Bubble, bubble, toil and trouble
The red-hot housing market's spawned a new breed of bloggers who gleefully await a crash
KEVIN CHONG | May 29, 2006
Every day Matthew Klippenstein, a 30-year-old fuel-cell engineer, goes online to wait for the sky to fall on the housing market. "House prices make me angry," he says. Although he and his wife earn well above the average household income in Vancouver, they've decided to continue renting. "We'd rather be able to enjoy our lives and be able to afford to have kids."
Klippenstein watches local housing prices on the site RealtyLink(www.realtylink.org). He feels prices are inflated, and bases this view on information he's gleaned from blogs forecasting a drop, and on the logic of Canadian financial gurus like Eric Sprott, who writes a monthly investment column on his site, www.sprott.com. Klippenstein thinks the market will correct itself in the next 18 months. "When the bubble bursts," he says, "there will be a lot of people who got swept up in a speculative fever, who'll lose a lot of money."
With the spike in prices, real estate has become a topic -- like religion or politics -- that's no longer safe for polite conversation. Talking about houses or condos can instantly divide a room between the homeowners who bought at the right time and whose swollen property values make them wealthy on paper and smug in person, and the unhappy renters who've been shut out of the market.
And so, these days, frustrated real-estate obsessives have retreated to the anonymity of the Internet. They go to blogs with names like Bubble Meter and The Boy in The Big Housing Bubble that discuss and post links to news articles, economic data, and other blogs in the "bubblesphere" that support their view. Many cover specific markets: the Calgary Contrarian(calgary-housing-bubble.blogspot.com), for instance, or Toronto Real Estate(realestatejunkies.blogspot.com), which monitors that city's "dangerous supply-side overhang" of condos.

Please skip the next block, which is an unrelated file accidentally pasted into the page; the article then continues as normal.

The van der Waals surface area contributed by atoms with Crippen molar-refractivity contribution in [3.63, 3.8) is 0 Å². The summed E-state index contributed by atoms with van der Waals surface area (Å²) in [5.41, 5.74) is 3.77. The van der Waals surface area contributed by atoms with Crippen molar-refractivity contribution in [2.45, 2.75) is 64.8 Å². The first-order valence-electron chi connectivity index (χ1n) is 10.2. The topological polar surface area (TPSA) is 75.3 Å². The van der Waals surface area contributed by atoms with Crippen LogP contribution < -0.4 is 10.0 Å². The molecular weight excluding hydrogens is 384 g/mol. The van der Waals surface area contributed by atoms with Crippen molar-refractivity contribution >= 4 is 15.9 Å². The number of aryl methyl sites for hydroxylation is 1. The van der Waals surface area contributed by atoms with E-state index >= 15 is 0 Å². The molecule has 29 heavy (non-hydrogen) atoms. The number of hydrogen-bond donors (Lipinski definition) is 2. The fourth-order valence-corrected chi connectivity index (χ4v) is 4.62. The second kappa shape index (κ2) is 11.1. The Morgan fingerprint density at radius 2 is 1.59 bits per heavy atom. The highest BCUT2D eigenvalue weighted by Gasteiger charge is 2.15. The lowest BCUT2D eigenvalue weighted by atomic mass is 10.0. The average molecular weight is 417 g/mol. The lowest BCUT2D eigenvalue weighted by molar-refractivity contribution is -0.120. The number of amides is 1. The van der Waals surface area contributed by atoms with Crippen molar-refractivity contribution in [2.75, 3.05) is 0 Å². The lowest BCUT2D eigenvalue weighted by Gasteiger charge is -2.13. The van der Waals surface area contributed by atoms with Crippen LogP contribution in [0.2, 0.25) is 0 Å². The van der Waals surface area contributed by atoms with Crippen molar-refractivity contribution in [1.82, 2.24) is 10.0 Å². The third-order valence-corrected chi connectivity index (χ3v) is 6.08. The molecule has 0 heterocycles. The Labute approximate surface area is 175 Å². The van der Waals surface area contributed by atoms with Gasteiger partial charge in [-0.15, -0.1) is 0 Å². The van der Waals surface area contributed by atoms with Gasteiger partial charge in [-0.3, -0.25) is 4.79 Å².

As with politics, the real-estate blogosphere is a place for people who feel deceived by the "mainstream media." "I got tired of the grinning chimps on local media boasting about million-dollar condos," says Alan Ashton, a 40-year-old single parent who regularly visits his local "bubble blog," the Vancouver Housing Market Blog(van-housing.blogspot. com). Ashton, who rents, recalls sharing his views once on a pro-investment real-estate website. "I got positively roasted by bullish real-estate types. Any suggestion I made that affordability was becoming a problem was met with outright hostility."
"There's a fair amount of emotion when you're talking to people who would like to buy a home but aren't willing to commit financial suicide to do it," says Timothy Ellis, author of the blog Seattle Bubble(seattlebubble.blogspot.com). "And that emotion was a large factor in creating the bubble itself."
Real-estate voyeurism isn't quite as developed in Canada as it is in the U.S., where sites like www.Zillow.com and www.realestateabc.com reveal recent sale prices on almost any U.S. address you enter. Basing their calculations on public records, they offer an estimate of the home's current value, its square footage and year of construction, and even include a satellite photo of the area. The sites have rapidly become a form of real-estate porn, hooking renters and homeowners alike.
In Canada, bubble-watchers -- youngish and predominantly male -- instead rally around the blogs. According to Zai Yu, a 31-year-old software developer, the readers "are professional, literate in financial esoterica, rational and probably a bit geeky." It's safe to say most rent. And they don't mind that many of the bloggers keep their identities private. In fact, the anonymity confirms the sense that one is ostracized for being anything but wildly optimistic about the market.
Blog authors all air the same economic arguments: the fundamentals are off(in many hot markets, a condo can't be rented for its monthly mortgage payment); speculators are artificially driving up prices; and supply will soon overwhelm demand. Meanwhile, they kill time by pointing out -- with equal parts amazement and disgust -- the astronomical prices. Last year, the Vancouver blog ran a photo of a decrepit house in the Downtown Eastside(list price: $270,000)with this caption: "Notice the bars on the windows. 976 square feet. Just try to remind your kids not to touch the needles on the front yard."
Their view may be catching on. "I have a co-worker who sold his condo last year," says Klippenstein. "He put all the money in silver bars. I think silver has almost doubled since then."
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